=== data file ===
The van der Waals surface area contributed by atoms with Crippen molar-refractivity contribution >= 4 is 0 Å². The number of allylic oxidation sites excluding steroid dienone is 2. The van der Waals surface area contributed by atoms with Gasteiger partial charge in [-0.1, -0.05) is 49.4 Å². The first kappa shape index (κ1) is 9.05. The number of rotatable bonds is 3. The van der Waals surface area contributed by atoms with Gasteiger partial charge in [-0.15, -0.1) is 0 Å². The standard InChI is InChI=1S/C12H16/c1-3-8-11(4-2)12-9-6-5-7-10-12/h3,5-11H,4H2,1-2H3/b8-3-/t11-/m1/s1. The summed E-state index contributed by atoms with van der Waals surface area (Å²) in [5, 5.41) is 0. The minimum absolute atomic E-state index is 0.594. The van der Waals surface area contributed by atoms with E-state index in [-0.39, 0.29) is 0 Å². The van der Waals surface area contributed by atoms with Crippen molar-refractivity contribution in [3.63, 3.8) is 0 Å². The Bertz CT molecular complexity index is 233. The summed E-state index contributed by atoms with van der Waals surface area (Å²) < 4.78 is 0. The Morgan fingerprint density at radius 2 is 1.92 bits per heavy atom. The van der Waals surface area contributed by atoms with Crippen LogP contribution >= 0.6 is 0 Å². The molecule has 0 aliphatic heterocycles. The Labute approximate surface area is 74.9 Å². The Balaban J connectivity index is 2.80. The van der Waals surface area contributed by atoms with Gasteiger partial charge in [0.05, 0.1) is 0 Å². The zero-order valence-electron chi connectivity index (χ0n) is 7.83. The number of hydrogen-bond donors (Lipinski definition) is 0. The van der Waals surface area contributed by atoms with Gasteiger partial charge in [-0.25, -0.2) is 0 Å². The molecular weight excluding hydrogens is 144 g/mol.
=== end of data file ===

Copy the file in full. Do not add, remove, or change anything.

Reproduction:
The van der Waals surface area contributed by atoms with Crippen molar-refractivity contribution >= 4 is 0 Å². The number of allylic oxidation sites excluding steroid dienone is 2. The van der Waals surface area contributed by atoms with Gasteiger partial charge in [-0.1, -0.05) is 49.4 Å². The first kappa shape index (κ1) is 9.05. The number of rotatable bonds is 3. The van der Waals surface area contributed by atoms with Gasteiger partial charge in [-0.15, -0.1) is 0 Å². The standard InChI is InChI=1S/C12H16/c1-3-8-11(4-2)12-9-6-5-7-10-12/h3,5-11H,4H2,1-2H3/b8-3-/t11-/m1/s1. The summed E-state index contributed by atoms with van der Waals surface area (Å²) in [5, 5.41) is 0. The minimum absolute atomic E-state index is 0.594. The van der Waals surface area contributed by atoms with E-state index in [-0.39, 0.29) is 0 Å². The van der Waals surface area contributed by atoms with Crippen molar-refractivity contribution in [3.63, 3.8) is 0 Å². The Bertz CT molecular complexity index is 233. The summed E-state index contributed by atoms with van der Waals surface area (Å²) < 4.78 is 0. The Morgan fingerprint density at radius 2 is 1.92 bits per heavy atom. The van der Waals surface area contributed by atoms with Crippen LogP contribution >= 0.6 is 0 Å². The molecule has 0 aliphatic heterocycles. The Labute approximate surface area is 74.9 Å². The Balaban J connectivity index is 2.80. The van der Waals surface area contributed by atoms with Gasteiger partial charge in [0.05, 0.1) is 0 Å². The zero-order valence-electron chi connectivity index (χ0n) is 7.83. The number of hydrogen-bond donors (Lipinski definition) is 0. The van der Waals surface area contributed by atoms with Gasteiger partial charge in [-0.25, -0.2) is 0 Å². The molecular weight excluding hydrogens is 144 g/mol.